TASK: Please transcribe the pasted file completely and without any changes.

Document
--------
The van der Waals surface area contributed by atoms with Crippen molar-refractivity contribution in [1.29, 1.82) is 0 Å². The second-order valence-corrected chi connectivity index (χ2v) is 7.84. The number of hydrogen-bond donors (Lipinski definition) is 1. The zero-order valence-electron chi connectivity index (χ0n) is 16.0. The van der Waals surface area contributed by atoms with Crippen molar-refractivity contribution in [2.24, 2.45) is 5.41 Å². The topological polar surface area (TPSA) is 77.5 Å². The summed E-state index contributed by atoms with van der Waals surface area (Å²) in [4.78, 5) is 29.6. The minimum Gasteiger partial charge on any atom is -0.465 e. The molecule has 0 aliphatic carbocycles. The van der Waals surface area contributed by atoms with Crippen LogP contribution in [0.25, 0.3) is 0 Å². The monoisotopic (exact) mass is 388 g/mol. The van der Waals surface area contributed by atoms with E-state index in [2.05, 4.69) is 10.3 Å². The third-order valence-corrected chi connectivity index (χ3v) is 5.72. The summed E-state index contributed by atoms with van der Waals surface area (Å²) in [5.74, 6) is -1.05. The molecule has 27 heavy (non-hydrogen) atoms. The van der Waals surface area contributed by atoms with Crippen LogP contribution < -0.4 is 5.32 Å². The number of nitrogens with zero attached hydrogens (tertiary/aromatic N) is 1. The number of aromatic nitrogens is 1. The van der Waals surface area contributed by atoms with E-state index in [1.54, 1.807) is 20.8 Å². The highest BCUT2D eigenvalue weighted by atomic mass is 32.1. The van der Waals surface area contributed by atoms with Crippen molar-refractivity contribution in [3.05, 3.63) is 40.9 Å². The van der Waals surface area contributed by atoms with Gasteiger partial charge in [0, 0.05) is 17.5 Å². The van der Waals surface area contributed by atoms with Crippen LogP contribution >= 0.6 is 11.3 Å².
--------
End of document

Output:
The van der Waals surface area contributed by atoms with Crippen molar-refractivity contribution in [1.29, 1.82) is 0 Å². The second-order valence-corrected chi connectivity index (χ2v) is 7.84. The number of hydrogen-bond donors (Lipinski definition) is 1. The zero-order valence-electron chi connectivity index (χ0n) is 16.0. The van der Waals surface area contributed by atoms with Crippen molar-refractivity contribution in [2.24, 2.45) is 5.41 Å². The topological polar surface area (TPSA) is 77.5 Å². The summed E-state index contributed by atoms with van der Waals surface area (Å²) in [4.78, 5) is 29.6. The minimum Gasteiger partial charge on any atom is -0.465 e. The molecule has 0 aliphatic carbocycles. The van der Waals surface area contributed by atoms with Crippen LogP contribution in [0.25, 0.3) is 0 Å². The monoisotopic (exact) mass is 388 g/mol. The van der Waals surface area contributed by atoms with E-state index in [2.05, 4.69) is 10.3 Å². The third-order valence-corrected chi connectivity index (χ3v) is 5.72. The summed E-state index contributed by atoms with van der Waals surface area (Å²) in [5.74, 6) is -1.05. The molecule has 27 heavy (non-hydrogen) atoms. The van der Waals surface area contributed by atoms with Crippen LogP contribution < -0.4 is 5.32 Å². The number of nitrogens with zero attached hydrogens (tertiary/aromatic N) is 1. The number of aromatic nitrogens is 1. The van der Waals surface area contributed by atoms with E-state index in [1.54, 1.807) is 20.8 Å². The highest BCUT2D eigenvalue weighted by atomic mass is 32.1. The van der Waals surface area contributed by atoms with Crippen molar-refractivity contribution in [3.05, 3.63) is 40.9 Å². The van der Waals surface area contributed by atoms with Gasteiger partial charge in [0, 0.05) is 17.5 Å². The van der Waals surface area contributed by atoms with Crippen LogP contribution >= 0.6 is 11.3 Å².